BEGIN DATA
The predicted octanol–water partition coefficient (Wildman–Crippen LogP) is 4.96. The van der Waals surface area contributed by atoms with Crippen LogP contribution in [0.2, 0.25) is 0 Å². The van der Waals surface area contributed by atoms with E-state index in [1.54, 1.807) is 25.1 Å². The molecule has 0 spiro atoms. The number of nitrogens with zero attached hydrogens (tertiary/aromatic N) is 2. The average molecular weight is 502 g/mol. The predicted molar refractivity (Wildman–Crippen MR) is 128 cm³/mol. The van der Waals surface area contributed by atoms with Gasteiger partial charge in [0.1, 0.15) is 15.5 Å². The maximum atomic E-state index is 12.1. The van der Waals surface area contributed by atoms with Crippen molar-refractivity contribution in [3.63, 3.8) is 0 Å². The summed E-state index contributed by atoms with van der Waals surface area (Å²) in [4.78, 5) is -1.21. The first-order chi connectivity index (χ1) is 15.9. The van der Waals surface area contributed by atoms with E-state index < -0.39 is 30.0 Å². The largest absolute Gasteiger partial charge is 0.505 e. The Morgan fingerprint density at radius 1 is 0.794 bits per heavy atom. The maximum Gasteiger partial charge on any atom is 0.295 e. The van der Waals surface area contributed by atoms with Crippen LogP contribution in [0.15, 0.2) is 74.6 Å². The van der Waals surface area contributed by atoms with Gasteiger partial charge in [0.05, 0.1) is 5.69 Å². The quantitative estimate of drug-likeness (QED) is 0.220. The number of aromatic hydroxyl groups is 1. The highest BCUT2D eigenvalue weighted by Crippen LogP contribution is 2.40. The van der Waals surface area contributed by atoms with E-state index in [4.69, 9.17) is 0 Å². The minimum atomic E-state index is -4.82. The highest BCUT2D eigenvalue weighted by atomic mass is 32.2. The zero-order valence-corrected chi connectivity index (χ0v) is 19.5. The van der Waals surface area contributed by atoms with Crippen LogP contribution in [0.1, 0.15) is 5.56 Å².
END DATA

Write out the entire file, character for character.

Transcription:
The predicted octanol–water partition coefficient (Wildman–Crippen LogP) is 4.96. The van der Waals surface area contributed by atoms with Crippen LogP contribution in [0.2, 0.25) is 0 Å². The van der Waals surface area contributed by atoms with E-state index in [1.54, 1.807) is 25.1 Å². The molecule has 0 spiro atoms. The number of nitrogens with zero attached hydrogens (tertiary/aromatic N) is 2. The average molecular weight is 502 g/mol. The predicted molar refractivity (Wildman–Crippen MR) is 128 cm³/mol. The van der Waals surface area contributed by atoms with Gasteiger partial charge in [0.1, 0.15) is 15.5 Å². The maximum atomic E-state index is 12.1. The van der Waals surface area contributed by atoms with Crippen molar-refractivity contribution in [3.63, 3.8) is 0 Å². The summed E-state index contributed by atoms with van der Waals surface area (Å²) in [4.78, 5) is -1.21. The first-order chi connectivity index (χ1) is 15.9. The van der Waals surface area contributed by atoms with E-state index < -0.39 is 30.0 Å². The largest absolute Gasteiger partial charge is 0.505 e. The Morgan fingerprint density at radius 1 is 0.794 bits per heavy atom. The maximum Gasteiger partial charge on any atom is 0.295 e. The van der Waals surface area contributed by atoms with Crippen LogP contribution in [0.15, 0.2) is 74.6 Å². The van der Waals surface area contributed by atoms with Gasteiger partial charge in [0.05, 0.1) is 5.69 Å². The quantitative estimate of drug-likeness (QED) is 0.220. The number of aromatic hydroxyl groups is 1. The highest BCUT2D eigenvalue weighted by Crippen LogP contribution is 2.40. The van der Waals surface area contributed by atoms with E-state index in [4.69, 9.17) is 0 Å². The minimum atomic E-state index is -4.82. The highest BCUT2D eigenvalue weighted by atomic mass is 32.2. The zero-order valence-corrected chi connectivity index (χ0v) is 19.5. The van der Waals surface area contributed by atoms with Crippen LogP contribution in [0.1, 0.15) is 5.56 Å².